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I have 3 old 3.5" internal hard drives sitting gathering dust at the moment. 2 are SATA, and one IDE. I want to either start putting them to use, or dispose of them to clear up some space.

What is the best approach towards disposing of the drives in terms of thoroughly cleaning the contents before throwing away or selling? Are there any recommendations for good software to use to do this?

Are there any 100% successful methods which result in having a usable drive at the end?

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3 Answers 3

up vote 13 down vote accepted

There is a similar question on Serverfault: How do I destroy a hard disk? - I wrote one of the answers: :-)

If you are looking for standard procedures and reliable methods, you could read the Guidelines for Media Sanitization (PDF) of the National Institute of Standards and Technology.

For any given medium there a three basic methods:

  • Clear
  • Purge
  • Physical Destruction

For hard drives they recommend:

Clear:

Overwrite media by using agency-approved and validated overwriting technologies/methods/tools.

Physical Destruction:

  • Disintegrate
  • Shred
  • Pulverize
  • Incinerate: incinerate hard disk drives by burning the hard disk drives in a licensed incinerator.

Purge:

  1. Purge using Secure Erase. The Secure Erase software can be downloaded from the University of California, San Diego (UCSD) CMRR site. Purge hard disk drives by either purging the hard disk drive in an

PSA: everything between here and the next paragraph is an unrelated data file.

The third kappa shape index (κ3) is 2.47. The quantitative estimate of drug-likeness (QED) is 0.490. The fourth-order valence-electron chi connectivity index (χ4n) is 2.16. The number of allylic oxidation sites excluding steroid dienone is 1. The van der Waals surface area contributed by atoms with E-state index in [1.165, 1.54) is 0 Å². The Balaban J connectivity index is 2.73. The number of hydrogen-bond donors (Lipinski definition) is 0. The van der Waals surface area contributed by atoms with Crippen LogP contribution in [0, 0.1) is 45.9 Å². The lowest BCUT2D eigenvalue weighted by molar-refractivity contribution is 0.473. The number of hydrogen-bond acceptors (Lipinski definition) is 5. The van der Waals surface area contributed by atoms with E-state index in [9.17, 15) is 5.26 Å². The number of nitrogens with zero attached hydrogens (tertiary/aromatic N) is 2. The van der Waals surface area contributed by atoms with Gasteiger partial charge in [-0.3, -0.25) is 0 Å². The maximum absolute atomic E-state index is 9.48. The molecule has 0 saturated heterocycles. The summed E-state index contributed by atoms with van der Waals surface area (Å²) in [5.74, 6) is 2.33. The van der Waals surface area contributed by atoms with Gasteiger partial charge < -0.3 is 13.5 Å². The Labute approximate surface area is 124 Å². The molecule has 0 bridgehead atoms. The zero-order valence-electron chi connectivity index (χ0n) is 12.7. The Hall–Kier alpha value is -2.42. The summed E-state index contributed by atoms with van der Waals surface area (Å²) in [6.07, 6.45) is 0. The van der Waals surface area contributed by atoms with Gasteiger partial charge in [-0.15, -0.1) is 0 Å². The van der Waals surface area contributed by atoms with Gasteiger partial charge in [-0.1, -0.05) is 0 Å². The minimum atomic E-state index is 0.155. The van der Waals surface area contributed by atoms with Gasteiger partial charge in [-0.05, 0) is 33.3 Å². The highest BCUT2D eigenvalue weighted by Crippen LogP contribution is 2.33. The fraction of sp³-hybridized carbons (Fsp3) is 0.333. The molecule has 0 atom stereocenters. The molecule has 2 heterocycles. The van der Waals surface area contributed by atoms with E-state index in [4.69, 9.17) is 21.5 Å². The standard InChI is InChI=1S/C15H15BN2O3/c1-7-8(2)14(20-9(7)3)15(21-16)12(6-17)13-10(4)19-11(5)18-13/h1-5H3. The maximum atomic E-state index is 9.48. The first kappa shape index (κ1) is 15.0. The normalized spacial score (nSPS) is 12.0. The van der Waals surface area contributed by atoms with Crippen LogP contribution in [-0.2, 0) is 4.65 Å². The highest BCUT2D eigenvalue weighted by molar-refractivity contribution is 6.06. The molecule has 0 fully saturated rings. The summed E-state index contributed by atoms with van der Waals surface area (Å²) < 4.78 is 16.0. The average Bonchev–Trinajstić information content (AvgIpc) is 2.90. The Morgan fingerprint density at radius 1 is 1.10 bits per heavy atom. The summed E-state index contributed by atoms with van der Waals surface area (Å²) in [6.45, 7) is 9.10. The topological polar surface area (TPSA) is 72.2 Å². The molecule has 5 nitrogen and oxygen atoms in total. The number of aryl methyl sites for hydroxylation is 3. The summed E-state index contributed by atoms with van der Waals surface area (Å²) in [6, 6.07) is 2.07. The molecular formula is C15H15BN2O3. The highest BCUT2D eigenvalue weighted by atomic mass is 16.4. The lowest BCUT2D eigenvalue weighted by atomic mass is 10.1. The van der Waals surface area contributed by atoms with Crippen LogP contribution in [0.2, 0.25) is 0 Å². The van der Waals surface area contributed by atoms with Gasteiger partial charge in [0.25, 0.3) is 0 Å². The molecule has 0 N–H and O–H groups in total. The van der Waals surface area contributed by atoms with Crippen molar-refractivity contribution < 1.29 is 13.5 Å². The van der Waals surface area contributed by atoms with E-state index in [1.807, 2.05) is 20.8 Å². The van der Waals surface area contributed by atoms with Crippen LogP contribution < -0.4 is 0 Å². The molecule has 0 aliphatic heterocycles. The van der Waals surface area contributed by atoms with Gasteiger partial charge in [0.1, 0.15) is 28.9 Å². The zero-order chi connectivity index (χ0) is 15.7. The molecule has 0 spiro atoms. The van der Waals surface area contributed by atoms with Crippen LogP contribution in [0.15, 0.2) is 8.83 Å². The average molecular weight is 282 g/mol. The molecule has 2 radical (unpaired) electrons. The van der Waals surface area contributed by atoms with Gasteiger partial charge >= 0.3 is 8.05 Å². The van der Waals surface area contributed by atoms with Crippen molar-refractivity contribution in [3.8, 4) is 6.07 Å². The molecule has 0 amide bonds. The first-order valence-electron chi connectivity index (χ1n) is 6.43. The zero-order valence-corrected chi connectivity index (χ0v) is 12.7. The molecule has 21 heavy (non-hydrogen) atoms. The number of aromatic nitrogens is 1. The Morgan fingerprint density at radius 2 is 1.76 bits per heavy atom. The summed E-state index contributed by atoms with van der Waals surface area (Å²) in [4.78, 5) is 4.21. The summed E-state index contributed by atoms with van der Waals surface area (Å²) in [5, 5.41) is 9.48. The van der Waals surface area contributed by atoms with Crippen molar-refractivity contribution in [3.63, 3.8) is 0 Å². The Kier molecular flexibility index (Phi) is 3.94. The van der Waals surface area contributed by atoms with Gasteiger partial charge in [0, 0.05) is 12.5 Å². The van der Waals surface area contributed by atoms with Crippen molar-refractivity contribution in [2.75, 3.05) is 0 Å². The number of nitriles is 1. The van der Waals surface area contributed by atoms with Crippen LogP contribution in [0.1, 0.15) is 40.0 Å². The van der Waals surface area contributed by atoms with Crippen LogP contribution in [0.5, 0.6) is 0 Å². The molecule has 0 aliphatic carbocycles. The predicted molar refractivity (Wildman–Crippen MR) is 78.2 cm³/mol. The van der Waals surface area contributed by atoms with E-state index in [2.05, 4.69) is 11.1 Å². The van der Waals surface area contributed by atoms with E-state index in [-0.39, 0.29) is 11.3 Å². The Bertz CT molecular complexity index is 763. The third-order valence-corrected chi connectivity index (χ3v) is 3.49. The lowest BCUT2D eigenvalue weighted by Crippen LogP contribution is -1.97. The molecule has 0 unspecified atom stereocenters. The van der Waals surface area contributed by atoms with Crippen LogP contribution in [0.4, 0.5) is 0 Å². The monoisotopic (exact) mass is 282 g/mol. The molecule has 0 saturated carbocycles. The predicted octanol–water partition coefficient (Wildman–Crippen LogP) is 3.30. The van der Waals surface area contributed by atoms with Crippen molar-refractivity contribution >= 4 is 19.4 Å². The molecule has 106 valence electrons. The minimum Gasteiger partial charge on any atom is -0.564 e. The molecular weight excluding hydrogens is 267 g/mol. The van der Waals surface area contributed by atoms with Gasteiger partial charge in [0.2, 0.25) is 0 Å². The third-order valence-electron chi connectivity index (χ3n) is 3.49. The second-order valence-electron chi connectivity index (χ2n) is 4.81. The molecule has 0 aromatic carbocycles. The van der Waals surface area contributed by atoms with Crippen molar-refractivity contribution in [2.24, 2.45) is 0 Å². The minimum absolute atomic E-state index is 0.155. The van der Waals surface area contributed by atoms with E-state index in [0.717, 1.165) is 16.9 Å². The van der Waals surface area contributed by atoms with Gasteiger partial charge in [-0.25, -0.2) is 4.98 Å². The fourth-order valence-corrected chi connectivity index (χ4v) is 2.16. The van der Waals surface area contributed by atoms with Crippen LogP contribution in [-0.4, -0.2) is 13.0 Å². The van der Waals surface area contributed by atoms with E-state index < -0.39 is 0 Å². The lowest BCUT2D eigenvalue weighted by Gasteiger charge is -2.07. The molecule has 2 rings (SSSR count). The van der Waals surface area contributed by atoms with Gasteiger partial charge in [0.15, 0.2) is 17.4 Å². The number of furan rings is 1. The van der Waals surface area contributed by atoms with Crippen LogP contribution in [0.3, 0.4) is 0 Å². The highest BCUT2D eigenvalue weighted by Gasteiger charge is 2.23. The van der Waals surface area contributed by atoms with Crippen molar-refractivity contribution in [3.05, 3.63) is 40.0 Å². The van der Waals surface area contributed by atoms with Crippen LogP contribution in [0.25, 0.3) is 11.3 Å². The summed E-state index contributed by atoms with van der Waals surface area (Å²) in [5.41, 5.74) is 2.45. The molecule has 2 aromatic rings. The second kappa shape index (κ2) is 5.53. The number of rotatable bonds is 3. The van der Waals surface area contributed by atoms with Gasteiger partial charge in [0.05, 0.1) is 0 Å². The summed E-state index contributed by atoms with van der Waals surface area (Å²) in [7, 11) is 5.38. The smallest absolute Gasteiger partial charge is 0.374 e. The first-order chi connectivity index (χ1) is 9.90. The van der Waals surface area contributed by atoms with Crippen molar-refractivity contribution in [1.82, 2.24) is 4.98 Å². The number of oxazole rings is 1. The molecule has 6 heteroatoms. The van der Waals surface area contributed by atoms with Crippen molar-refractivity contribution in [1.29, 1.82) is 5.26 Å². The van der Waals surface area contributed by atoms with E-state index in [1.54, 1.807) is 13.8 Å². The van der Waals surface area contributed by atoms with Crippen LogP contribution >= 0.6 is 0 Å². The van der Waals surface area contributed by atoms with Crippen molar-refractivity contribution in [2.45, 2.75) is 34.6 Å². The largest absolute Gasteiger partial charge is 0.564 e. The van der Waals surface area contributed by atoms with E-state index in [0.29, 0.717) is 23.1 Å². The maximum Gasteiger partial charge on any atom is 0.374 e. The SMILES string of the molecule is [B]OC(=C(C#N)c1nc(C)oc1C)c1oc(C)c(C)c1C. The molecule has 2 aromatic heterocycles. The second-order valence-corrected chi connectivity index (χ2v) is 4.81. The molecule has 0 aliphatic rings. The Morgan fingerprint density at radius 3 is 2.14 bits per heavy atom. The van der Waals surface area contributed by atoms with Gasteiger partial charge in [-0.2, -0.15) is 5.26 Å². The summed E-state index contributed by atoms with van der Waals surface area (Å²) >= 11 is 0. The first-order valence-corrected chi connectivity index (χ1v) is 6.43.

2. NSA/CSS-approved automatic degausser or by disassembling the hard disk drive and purging the enclosed platters with an NSA/CSS-approved degaussing wand.
  3. Purge media by using agency-approved and validated purge technologies/tools.

Degaussing any current generation hard disk will render the drive permanently unusable.

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If you're doing this in a regular workshop with limited resources and are going for physical destruction, I found the most effective way to be a 50 pound lead sledge after trying normal hammers, screwdrivers, hydraulic presses, etc. –  Stefan Thyberg Jul 21 '09 at 14:53
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And wear safety glasses. O_x –  GalacticCowboy Jul 21 '09 at 15:45
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Anybody know where I can find an ACME-2000 disintegrator? –  Rolnik Aug 20 '09 at 16:16
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The answer would be no. Modern disk drives have some smarts in the controllers, and will monitor for failing sectors on their own. Once they find one, they generally make sure nothing gets to that sector again, and it's possible that that sector contains something sensitive, and can still be read by some means.

If you're willing to take the chance that a sophisticated user with a lot of resources might be able to read some sectors that possibly had information you might have cared about, then find some software that overwrites all the accessible sectors.

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In the UK, the government has a sure-fire disposal system. They take the drives and drill 9 massive holes in them in a 3x3 graph. Let's just say, the UK hasn't gotten a privacy leak from disposed drives in a long time. :)

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Surprisingly pragmatic for Whitehall! –  GaryJL Jul 21 '09 at 15:04
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Just from the laptops they like leaving on trains... –  Draemon Jul 21 '09 at 15:41
    
The secure document issue in the UK was physical paper documents left on a train, not a laptop so even bigger security fail, anyone can access a folder with paper inside it. –  Nick Josevski Sep 3 '09 at 12:58
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